Return of the Phablet: Huawei Y Max First Impressions

“I don’t think it will fit”, I said to myself begrudgingly as I unsuccessfully tried to fit the Huawei Y Max into the phone holder in my car. Too bad, I thought, because the large display would have made using Google Maps much easier. To say that the 7.12-inch display is gigantic would be apt, but the Y Max is much more than just another phablet.


Before anything else, let’s watch the unboxing of the Huawei Y Max:


Yes I said “phablet”. I’m resurrecting an archaic term from half a decade ago to describe the Y Max because it’s just that much more screen space than what you’d find in your usual 6-inchers. For small-handed users, and even those with larger hands, the Y Max might be too cumbersome to use. As for me, it’s a welcome challenge for that sweet extra screen real estate.

But enough about the size because the display itself has a lot more going for it. The IPS panel means it has great viewing angles and color accuracy. Sunlight legibility turned out excellent, as well as how dim the display got at the lowest setting. Plus, Huawei did a great job of minimizing the gap between the panel and the glass, and this makes UI elements like icons and text really pop.


Dragon Ball Z references aside, knowing that you’ve got 5,000 mAh in your pocket just provokes you to have carefree day with your phone. I’ve been using the Y Max for about 4 hours now and I’ve only used up around 20% of the battery. Theoretically then, I could use it for two straight days without having to recharge at all! Not that the Y Max will take forever to charge, because Huawei has got you covered there as well. Included in the package is an 18W (9V/2A) quick charger, which should make charging that massive capacity battery not a headache at all.

There are clever software bits to help preserve battery life too. Huawei’s iWare 2.0 smartly manages background processes so that they don’t eat up precious battery life when you’re not looking. Couple this with the energy efficient Qualcomm Snapdragon 660, and you’ve got a combo to keep up with your busy work day.


Short answer: no. Long answer: Yes it’s faux leather with faux stitching along the edge. It’s a surprising design choice from Huawei since, to my knowledge, they haven’t done this before. In fact, no one’s done a smartphone back like this since the Samsung Galaxy Note 3 and 4.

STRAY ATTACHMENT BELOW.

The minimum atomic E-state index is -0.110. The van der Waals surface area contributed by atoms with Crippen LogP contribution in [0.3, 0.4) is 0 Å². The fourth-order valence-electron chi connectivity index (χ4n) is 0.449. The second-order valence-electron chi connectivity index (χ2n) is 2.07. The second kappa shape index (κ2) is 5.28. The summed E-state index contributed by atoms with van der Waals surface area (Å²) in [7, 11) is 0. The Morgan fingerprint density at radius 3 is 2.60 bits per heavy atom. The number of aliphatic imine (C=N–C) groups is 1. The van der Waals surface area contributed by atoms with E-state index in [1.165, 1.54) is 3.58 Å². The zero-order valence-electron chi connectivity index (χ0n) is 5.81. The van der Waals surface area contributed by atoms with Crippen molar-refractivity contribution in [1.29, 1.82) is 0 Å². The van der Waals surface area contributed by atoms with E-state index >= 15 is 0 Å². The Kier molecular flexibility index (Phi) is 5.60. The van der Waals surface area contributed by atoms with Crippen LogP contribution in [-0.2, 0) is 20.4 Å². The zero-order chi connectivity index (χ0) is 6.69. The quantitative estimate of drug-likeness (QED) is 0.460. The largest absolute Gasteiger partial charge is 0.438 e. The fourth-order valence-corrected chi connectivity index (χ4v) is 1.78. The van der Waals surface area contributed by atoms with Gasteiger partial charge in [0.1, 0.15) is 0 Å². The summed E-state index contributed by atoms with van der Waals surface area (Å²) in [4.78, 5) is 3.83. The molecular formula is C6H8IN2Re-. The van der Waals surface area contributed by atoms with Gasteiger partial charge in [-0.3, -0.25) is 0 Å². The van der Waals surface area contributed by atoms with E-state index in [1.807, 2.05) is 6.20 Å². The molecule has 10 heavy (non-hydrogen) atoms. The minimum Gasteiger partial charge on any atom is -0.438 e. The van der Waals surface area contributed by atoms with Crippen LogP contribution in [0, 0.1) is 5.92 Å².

Anyway, it’s Amber Brown and I personally like it since it’s a unique and it has that Gucci look, although the regulatory labels could have been more subtly placed. It might not be for everyone especially if you prefer metal, glass, or even plastic backs. But kudos for Huawei for trying something different.


The octa-core Snapdragon 660 is probably the sweet spot for mid-range phones. The Adreno 512 GPU delivers solid performance for gaming. I’ll have to verify this further using Game Bench, but Mobile Legends played smoothly at around 50 – 60 fps.

Huawei’s EMUI 8.2 sitting on top of Android 8.1 Oreo may be a heavy skin with no app drawer, but there are no performance hiccups to speak of when navigating the UI. The rear fingerprint reader wakes up the Y Max quickly, and the camera app launches without a fuss as well.


The 8 MP selfie camera has beauty mode turned on by default which dulls out imperfections on your skin and lightens it. Turning it off, there’s still some smoothing of skin texture, but otherwise still good.

For the rear cameras, you can turn on AI scene detection. It’s a little aggressive with the color saturation, but we’ll have to give it a fair trial in the full review before passing a complete verdict. But turning it off results in more natural looking images.

I have exciting expectations with the Y Max for the coming days. The large battery gives me confidence, the large screen is truly mesmerizing, and the faux leather is sure to turn heads wherever I go. I sure hope I don’t get spoiled along the way.

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